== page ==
Not knowing to much about American history but i'm sure at the time of the War of Independence the acts carried out by George Washington were considered terrorist actions by the British. No one is claiming that Washington or Mandela were terrorists but you must see the point being raised. It is a loaded word which gives a POV and therefore is not neutral. BigDuncTalk 23:00, 19 July 2008 (UTC)
I was not for one moment suggesting that we use the term martyrs, as that would be totally against the aim of not using leading terms,, re freedom fighters, you could argue that they were fighting for the freedom of Iraq and/or Palestine. (not that I suggest using freedom fighter either)
Using NPOV terms is easy - the word hijacker can be used for every "terrorist" on the plane, there are many options.
A Terrorist act involving George Washington? didn't he take part in a revolution against Britain? but not really relevant, as I am not proposing the term terrorist be used for his article.
Consensus, should be people either accepting that they are wrong, or having no valid arguments against points raised. 500 people saying that apples are made of cheese, does not make it so, and does not equal consensus.
I really can understand the motives behind the lack of enthusiasm for any term other than terrorist, if someone had flown a plane into a major building in my country, I would be pushing for the term "bastard" - but it is quite clearly a leading statement, there are other alternatives and I am reluctant to accept that consensus has been achieved when there seem to be so many legitimate arguments against using the term. Sennen goroshi (talk) 23:57, 19 July 2008 (UTC)
You're comparing the 9/11 terrorists to George Washington? Is there no line you won't cross? Have you no sense of decency? If you are trying to get on al-Qaeda's good side, there is something you should know. Unless you convert to Islam, they still want you dead. Kauffner (talk) 04:16, 20 July 2008 (UTC)
If 500 reliable sources say the moon is made out of cheese, the Wikipedia article, Moon, will say this natural satellite is made of cheese. We're here for verifiability, not truth. I don't really care about this either way, but you're arguments are a tad weak in light of the sources that others have provided. -- VegitaU (talk) 04:27, 20 July 2008 (UTC)

My arguments are weak? are you joking? I have quoted wikipedia guidelines that are specifically against the use of the word terrorism, I have made it clear that other 9/11 related articles do not use the term, and I have pointed out the obvious - ie. the word terrorist is POV and leading. My arguments have been flawless. I see no reason why I should not revert the article - if someone does not agree with me, then they are welcome to take it to the village pump, or wherever they wish. Sennen goroshi (talk) 05:23, 20 July 2008 (UTC)

Kauffner that type of argument that you are using above is spurious to say the least. In no way is a comparison being made between Washington and the hijackers you are just trying to deflect from the point that terrorist is a loaded word. I'm sure you would have problems with the word being used on the Washington article but as I stated above his actions would have been considered as such by the British at that time. Oh and before someone jumps in I am not saying it should be used on his article. BigDuncTalk 11:27, 21 July 2008 (UTC)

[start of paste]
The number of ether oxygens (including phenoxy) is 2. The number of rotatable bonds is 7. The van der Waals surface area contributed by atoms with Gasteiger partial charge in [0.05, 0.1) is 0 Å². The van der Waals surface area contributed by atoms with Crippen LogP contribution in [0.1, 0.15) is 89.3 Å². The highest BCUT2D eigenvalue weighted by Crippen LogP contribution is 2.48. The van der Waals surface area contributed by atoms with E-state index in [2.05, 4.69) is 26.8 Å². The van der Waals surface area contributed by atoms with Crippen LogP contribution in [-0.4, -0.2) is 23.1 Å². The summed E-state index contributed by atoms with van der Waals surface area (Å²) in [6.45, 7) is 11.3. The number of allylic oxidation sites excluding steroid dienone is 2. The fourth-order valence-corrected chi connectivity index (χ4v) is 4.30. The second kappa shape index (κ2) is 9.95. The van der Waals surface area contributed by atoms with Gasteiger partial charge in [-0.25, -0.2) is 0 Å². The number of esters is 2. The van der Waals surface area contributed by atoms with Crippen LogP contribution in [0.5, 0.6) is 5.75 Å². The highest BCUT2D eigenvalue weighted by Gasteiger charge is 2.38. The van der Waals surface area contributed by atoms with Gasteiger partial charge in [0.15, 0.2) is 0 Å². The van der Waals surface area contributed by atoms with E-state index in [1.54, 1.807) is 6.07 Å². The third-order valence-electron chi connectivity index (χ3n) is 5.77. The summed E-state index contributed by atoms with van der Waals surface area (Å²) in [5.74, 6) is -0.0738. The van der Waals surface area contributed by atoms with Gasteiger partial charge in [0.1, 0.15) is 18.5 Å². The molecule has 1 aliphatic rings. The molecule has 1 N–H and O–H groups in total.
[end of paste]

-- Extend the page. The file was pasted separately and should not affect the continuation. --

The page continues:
Oh, I'm sorry. I assumed you were kidding. But to answer your question, no, the British never called Washington a "terrorist." (The word was coined in reference to the shooting of hostages by the Communards in 1871.) Kauffner (talk) 02:19, 22 July 2008 (UTC)
I am still trying to work out how serious Kauffner is with his statements, either he is a fan of black humour - in which case, I will laugh - or he is serious, and I will still laugh. Either way, I am not suggesting that Washington has terrorist put on his article, in the same way that it does not belong on any article, including this one. Sennen goroshi (talk) 12:26, 21 July 2008 (UTC)
So this like a deal that your offering? The 9/11 T-worders for Washington? Thanks, but no thanks. Kauffner (talk) 02:19, 22 July 2008 (UTC)

Perhaps the word terrorist could be used, but in the proper context. That is, person X or government X calls person Y or group Y terrorist. Anything less seems unencyclopedic. Slipgrid (talk) 17:10, 21 July 2008 (UTC)

Exactly Slipgrid thats is the way it should be done for example could On that morning, terrorists affiliated with al-Qaeda hijacked four commercial passenger jet airliners could it not be wrote as, On that morning hijackers affiliated with al-Qaeda took control of four commercial passenger jet airliners. But even still a little concerned with affiliated. BigDuncTalk 18:22, 21 July 2008 (UTC)
I agree. That's much more descriptive. The only thing that using the word terrorist adds is the POV of the person or group that wrote the article. Using the word hijackers is descriptive of the event. The word terrorist is descriptive of an American corporate media point of view. It describes the authors beliefs, but it does not describe or give any context to the event. Slipgrid (talk) 19:49, 21 July 2008 (UTC)
Not even close to being a strictly American usage. It's a term used 'round the world in this context. Which is why we use it here. RxS (talk) 20:18, 21 July 2008 (UTC)